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Leader of To Be Like Me at table with others, photo courtesy of David Alpuche

To Be Like Me: Building Empathy for People With Disabilities

This disability awareness program is committed to breaking down barriers and fostering compassion.

Have you ever thought about what it would be like to navigate the world with a disability? Imagine flying on an airplane—with all its pings, announcements and jet noise—when you have severe sensory sensitivities. A Dallas-based nonprofit called To Be Like Me is helping kids (and adults) understand how it would feel to live like those with autism, chromosome differences, mobility challenges, learning differences, mental health challenges and other disabilities.

In September 2020, we talked with To Be Like Me’s founder Hollis Owens; Toya Harris, director of programming and education; and then director of development Andrea King; about the ways the organization breaks down barriers—and how anyone, anywhere can learn to become more empathetic.

Note that since our original interview, To Be Like Me has resumed in-person programming and continues to offer virtual lessons as well.

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DFWChild: What inspired you to start To Be Like Me?
Hollis Owens:
Toya, Andrea and I have all worked in the medical field for many years. Toya is a speech therapist, and Andrea and I are physical therapists. Some of our patients have disabilities. They would tell us stories about barriers in the classroom, on a plane, at a restaurant and so on. They felt disconnected, misunderstood and sometimes bullied. There is a lack of understanding in the community about how you relate to and connect with people who have disabilities. We thought it was really important to educate the community. And the earlier we start, the better.

Many don’t realize that 1 in 5 people has some sort of a disability. So 1 in 5 students in a classroom has some sort of a disability. The chance that your child will interact with someone who has a disability or difference is very high.

C: How does To Be Like Me work?
The best way we have found to build empathy and compassion is through personal interaction and stories—so the next time you meet someone with a disability, you’re able to respond appropriately and really treat that person just like you would anyone else.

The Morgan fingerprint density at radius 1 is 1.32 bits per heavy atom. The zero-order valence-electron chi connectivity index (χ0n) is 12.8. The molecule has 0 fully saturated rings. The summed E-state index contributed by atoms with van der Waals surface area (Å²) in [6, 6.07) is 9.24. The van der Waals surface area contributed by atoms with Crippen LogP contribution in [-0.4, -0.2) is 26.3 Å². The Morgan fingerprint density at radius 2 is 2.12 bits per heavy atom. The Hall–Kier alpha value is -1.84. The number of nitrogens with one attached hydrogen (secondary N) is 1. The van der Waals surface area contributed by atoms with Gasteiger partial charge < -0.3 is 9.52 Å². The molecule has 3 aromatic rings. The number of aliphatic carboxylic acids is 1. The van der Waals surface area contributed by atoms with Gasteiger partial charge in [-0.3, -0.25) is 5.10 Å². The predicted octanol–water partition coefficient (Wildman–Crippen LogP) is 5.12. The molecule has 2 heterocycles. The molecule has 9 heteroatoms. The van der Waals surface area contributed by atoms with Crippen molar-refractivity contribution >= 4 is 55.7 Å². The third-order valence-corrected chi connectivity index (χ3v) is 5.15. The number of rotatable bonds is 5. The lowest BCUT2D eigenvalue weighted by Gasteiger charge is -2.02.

Toya Harris: We are a two-hour field trip destination. School kids come to our facilities and are greeted by someone who is blind. Then the kids rotate through five experiences. We have “FlyKind Airways,” a cafe, a classroom, a “day in the life” experience and an assistive technology showcase. Each of these experiences is designed to get the kids thinking about what it would be like to live life with a disability.

We’re so proud that all experiences are led by people living with disabilities, telling their first-hand account of what it’s like, very openly and honestly answering questions and just demystifying disability. Kids might meet a leader who is deaf in the technology section. They could meet someone in a wheelchair in our “day in the life” section. It’s just amazing to watch the children’s demeanors and comfort levels change from the beginning to the end.

C: Your work sounds so important for everyone to experience.
Andrea King:
Exactly. Disability awareness applies to everyone. We chose to focus on children for most of our programming—research has shown that it’s usually that 10- to 12-year-old range where, developmentally, kids are ready and can better have an appreciation for someone’s differences. [In 2019] we hosted all the fourth, fifth and sixth graders from Highland Park ISD. Just before the pandemic, we were scheduling visits from classes from Dallas, Richardson, Plano, Lovejoy school districts as well as private schools.

We also have done community programs, where whole families and just anyone can come. Teachers and school administrators have gone through our program. We hope to expand to offer programs for businesses—training programs that help foster compassion and empathy in those groups as well.

C: What advice do you have for parents who want to foster compassion in their children?
When your child notices somebody with a disability or difference and they ask, way too loud, a question about it, don’t see it as an awkward moment. See it as an opportunity to talk to your child and say, “I see they’re using a wheelchair. What questions do you have about that?”

You may not know all the answers, but try to start that conversation. Don’t make it taboo. Make it something that you can talk about. So many of our leaders say, “I don’t like when people stare or point at me. I’d rather them talk to me.” So, if the situation’s right—don’t interrupt somebody in the middle of dinner, but if you’re at a playground, it might be OK to say in a polite way, “My child’s very curious about your child’s wheelchair. Can we ask you a few questions?” Also, model inclusive behavior to yourself. You may need to approach somebody with a difference or a disability and show your kids that it’s OK.

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This article was originally published in September 2020.

Photo courtesy of David Alpuche